Bob Askew is a lifelong lover of folk songs. He is particularly interested in the folk songs of his native Hampshire, and has researched the singers of these songs. He has also explored the life of George Gardiner, the Edwardian folk song collector, who noted over 1000 songs there. He writes articles, and gives talks on Hampshire Folk Songs. His interest in Robin Hood Ballads was provoked by the fact that seven different Robin Hood ballads were noted in a small area of Hampshire in 1907.

The talk starts at 8pm in the upstairs room of the Old King’s Head
Entrance is £3/1.50 concessions
email to book a place or chance your arm & roll up on the night


14433123_10153780530197073_1122825533560219093_n170 years ago a letter appeared in the Athenaeum. It was signed ‘Ambrose Merton’, a pseudonym for literary antiquarian William John Thoms, and it proposed a neologism: ‘folklore’. This provides a good origin story for the study of folklore – it’s the first time folklorists identify themselves as such – but while Thoms may have invented the word he didn’t invent the subject. This talk will be a brief introduction to how we’ve come to think about folklore. Amongst other things it’ll discuss what William Thoms meant by the word and how he arrived at that meaning, and where we’ve taken folklore since. Folklore: we’re all interested in it, we all do it, let’s think about it.

Paul Cowdell is a Committee member of the Folklore Society. He’s been described charitably as ‘interested in morbid eschatology’, after a PhD on ghost belief and articles on cannibalism at sea. He’s written on tongue twisters and lore about rats, and is interested in lots of lurid things. He likes folklore a lot.

The talk is in the upstairs room of the Old King’s Head, in King’s Head Yard off Borough High Street & costs £3/£1.50 concs. email to book a place or roll up on the night & chance your arm.


Human Cargo Book Cover - Front
Matthew Crampton explores the experiences of people who were trafficked or transported in the 18th and 19th centuries – linking their stories to those of migrants and slaves today. In tonight’s talk, Matthew will tell some of those stories, drawing on accounts from people actually on the slave boats, emigration ships or transportation vessels. He’ll also sing some folk songs from the period – for, as he explains, folk songs give anonymous but accurate voice to those who were otherwise unrecorded by history.

Matthew Crampton is a writer, storyteller and folk singer. His book, Human Cargo, was published by Muddler Books in April 2016. He has performed a show based on Human Cargo at several major festivals this summer.

You can find out more information about Human Cargo at

This talk will be held in the upstairs room of The Old King’s Head at 8pm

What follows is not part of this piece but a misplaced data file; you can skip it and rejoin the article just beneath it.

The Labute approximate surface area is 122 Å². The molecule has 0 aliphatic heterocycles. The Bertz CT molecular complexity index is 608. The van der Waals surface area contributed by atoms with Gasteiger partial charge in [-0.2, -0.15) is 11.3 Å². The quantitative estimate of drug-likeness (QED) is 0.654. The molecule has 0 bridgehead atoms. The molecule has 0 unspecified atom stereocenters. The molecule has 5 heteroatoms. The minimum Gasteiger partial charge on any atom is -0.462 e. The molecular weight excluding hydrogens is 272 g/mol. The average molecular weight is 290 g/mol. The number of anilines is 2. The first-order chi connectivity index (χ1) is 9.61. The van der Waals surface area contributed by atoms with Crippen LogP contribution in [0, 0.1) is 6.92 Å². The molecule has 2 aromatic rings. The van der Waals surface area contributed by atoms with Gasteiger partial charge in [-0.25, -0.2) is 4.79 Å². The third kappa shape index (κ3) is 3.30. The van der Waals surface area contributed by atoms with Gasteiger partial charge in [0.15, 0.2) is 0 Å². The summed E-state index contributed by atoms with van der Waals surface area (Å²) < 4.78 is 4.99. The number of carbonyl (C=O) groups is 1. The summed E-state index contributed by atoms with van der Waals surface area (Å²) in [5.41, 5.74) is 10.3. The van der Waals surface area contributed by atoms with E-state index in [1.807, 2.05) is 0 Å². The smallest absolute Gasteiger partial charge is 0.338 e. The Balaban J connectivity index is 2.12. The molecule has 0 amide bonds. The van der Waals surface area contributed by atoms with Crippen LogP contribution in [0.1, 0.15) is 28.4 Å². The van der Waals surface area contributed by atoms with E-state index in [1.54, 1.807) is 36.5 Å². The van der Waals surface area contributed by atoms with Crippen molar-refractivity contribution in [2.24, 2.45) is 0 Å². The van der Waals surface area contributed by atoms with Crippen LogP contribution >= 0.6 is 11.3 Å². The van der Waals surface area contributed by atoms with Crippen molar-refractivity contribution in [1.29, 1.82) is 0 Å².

Entrance is £3/1.50 concessions

to guarantee a seat you may wish to email or you can chance your arm & roll up on the night



One of the features of Shakespeare’s writing which has been frequently mentioned during this 400th anniversary year is his many references to herbs. This talk will look at how herbalists and apothecaries used the plants he mentions, and also the plant-lore and folklore of these herbs. Coming into the present day, one of the lines in The Winter’s Tale is prophetic of the cutting-edge of plant medicine today.

Julie Wakefield is a museum curator and medical historian specialising in historic herbalism and folk medicine. She gives talks at the Old Operating Theatre & Herb Garret and in Southwark Cathedral’s new herb garden, the design of which reflects historical advice she provided.

The talk is in the upstairs room of The Old King’s Head & commences at 8pm.


email to book a place or chance your arm & roll up on the night

SELFS Talk: Thursday July 14th: Wicca


The past century has borne witness to a growing interest in the belief systems of ancient Europe, with an array of contemporary Pagan groups claiming to revive these old ways for the needs of the modern world. By far the largest and best known of these Paganisms has been Wicca, a new religious movement that can now count hundreds of thousands of adherents worldwide. In this talk, Ethan Doyle White will provide a historical outline of this faith, in doing so examining its beliefs, practices, and the community of practitioners that has developed around it.

Ethan Doyle White is a PhD researcher at University College London (UCL) and is the author of Wicca: History, Belief, and Community in Modern Pagan Witchcraft (Sussex Academic Press, 2016) as well as various other publications on the subjects of modern Paganism and related forms of occultism, and the religious beliefs and practices of early medieval England.

The talk is in the upstairs room of The Old King’s Head & commences at 8pm.


email to book a place or chance your arm & roll up on the night